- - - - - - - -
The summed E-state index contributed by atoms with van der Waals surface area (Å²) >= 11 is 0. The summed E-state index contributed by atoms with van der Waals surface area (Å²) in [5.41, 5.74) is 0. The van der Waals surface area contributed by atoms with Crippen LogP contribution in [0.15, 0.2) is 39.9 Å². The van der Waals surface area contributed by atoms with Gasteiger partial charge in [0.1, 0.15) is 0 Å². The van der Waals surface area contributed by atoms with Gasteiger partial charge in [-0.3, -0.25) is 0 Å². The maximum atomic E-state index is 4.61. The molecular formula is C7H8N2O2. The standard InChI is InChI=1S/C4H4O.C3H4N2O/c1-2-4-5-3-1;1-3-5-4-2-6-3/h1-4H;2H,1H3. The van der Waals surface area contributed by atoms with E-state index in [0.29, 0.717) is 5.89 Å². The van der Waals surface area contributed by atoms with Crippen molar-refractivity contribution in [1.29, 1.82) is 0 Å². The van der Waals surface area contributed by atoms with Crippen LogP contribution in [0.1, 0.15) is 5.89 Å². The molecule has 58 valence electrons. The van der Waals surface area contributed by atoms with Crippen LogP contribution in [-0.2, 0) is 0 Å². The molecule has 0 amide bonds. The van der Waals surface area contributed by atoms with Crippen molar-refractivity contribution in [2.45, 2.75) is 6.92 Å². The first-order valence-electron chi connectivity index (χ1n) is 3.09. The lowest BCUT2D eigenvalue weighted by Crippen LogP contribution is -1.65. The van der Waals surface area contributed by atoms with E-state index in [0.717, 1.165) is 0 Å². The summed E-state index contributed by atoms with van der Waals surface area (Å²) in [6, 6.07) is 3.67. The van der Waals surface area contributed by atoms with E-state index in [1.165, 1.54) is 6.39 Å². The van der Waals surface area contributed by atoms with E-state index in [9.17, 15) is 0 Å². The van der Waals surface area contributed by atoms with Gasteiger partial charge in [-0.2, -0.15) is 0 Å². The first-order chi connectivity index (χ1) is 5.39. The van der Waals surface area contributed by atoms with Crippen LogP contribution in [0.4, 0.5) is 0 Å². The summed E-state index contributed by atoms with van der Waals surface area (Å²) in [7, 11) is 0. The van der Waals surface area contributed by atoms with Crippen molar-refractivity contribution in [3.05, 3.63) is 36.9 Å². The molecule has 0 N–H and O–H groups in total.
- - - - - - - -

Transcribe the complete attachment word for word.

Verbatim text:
The summed E-state index contributed by atoms with van der Waals surface area (Å²) >= 11 is 0. The summed E-state index contributed by atoms with van der Waals surface area (Å²) in [5.41, 5.74) is 0. The van der Waals surface area contributed by atoms with Crippen LogP contribution in [0.15, 0.2) is 39.9 Å². The van der Waals surface area contributed by atoms with Gasteiger partial charge in [0.1, 0.15) is 0 Å². The van der Waals surface area contributed by atoms with Gasteiger partial charge in [-0.3, -0.25) is 0 Å². The maximum atomic E-state index is 4.61. The molecular formula is C7H8N2O2. The standard InChI is InChI=1S/C4H4O.C3H4N2O/c1-2-4-5-3-1;1-3-5-4-2-6-3/h1-4H;2H,1H3. The van der Waals surface area contributed by atoms with E-state index in [0.29, 0.717) is 5.89 Å². The van der Waals surface area contributed by atoms with Crippen molar-refractivity contribution in [1.29, 1.82) is 0 Å². The van der Waals surface area contributed by atoms with Crippen LogP contribution in [0.1, 0.15) is 5.89 Å². The molecule has 58 valence electrons. The van der Waals surface area contributed by atoms with Crippen LogP contribution in [-0.2, 0) is 0 Å². The molecule has 0 amide bonds. The van der Waals surface area contributed by atoms with Crippen molar-refractivity contribution in [2.45, 2.75) is 6.92 Å². The first-order valence-electron chi connectivity index (χ1n) is 3.09. The lowest BCUT2D eigenvalue weighted by Crippen LogP contribution is -1.65. The van der Waals surface area contributed by atoms with E-state index in [0.717, 1.165) is 0 Å². The summed E-state index contributed by atoms with van der Waals surface area (Å²) in [6, 6.07) is 3.67. The van der Waals surface area contributed by atoms with E-state index in [1.165, 1.54) is 6.39 Å². The van der Waals surface area contributed by atoms with E-state index in [9.17, 15) is 0 Å². The van der Waals surface area contributed by atoms with Gasteiger partial charge in [-0.2, -0.15) is 0 Å². The first-order chi connectivity index (χ1) is 5.39. The van der Waals surface area contributed by atoms with Crippen LogP contribution in [0.4, 0.5) is 0 Å². The summed E-state index contributed by atoms with van der Waals surface area (Å²) in [7, 11) is 0. The van der Waals surface area contributed by atoms with Crippen molar-refractivity contribution in [3.05, 3.63) is 36.9 Å². The molecule has 0 N–H and O–H groups in total.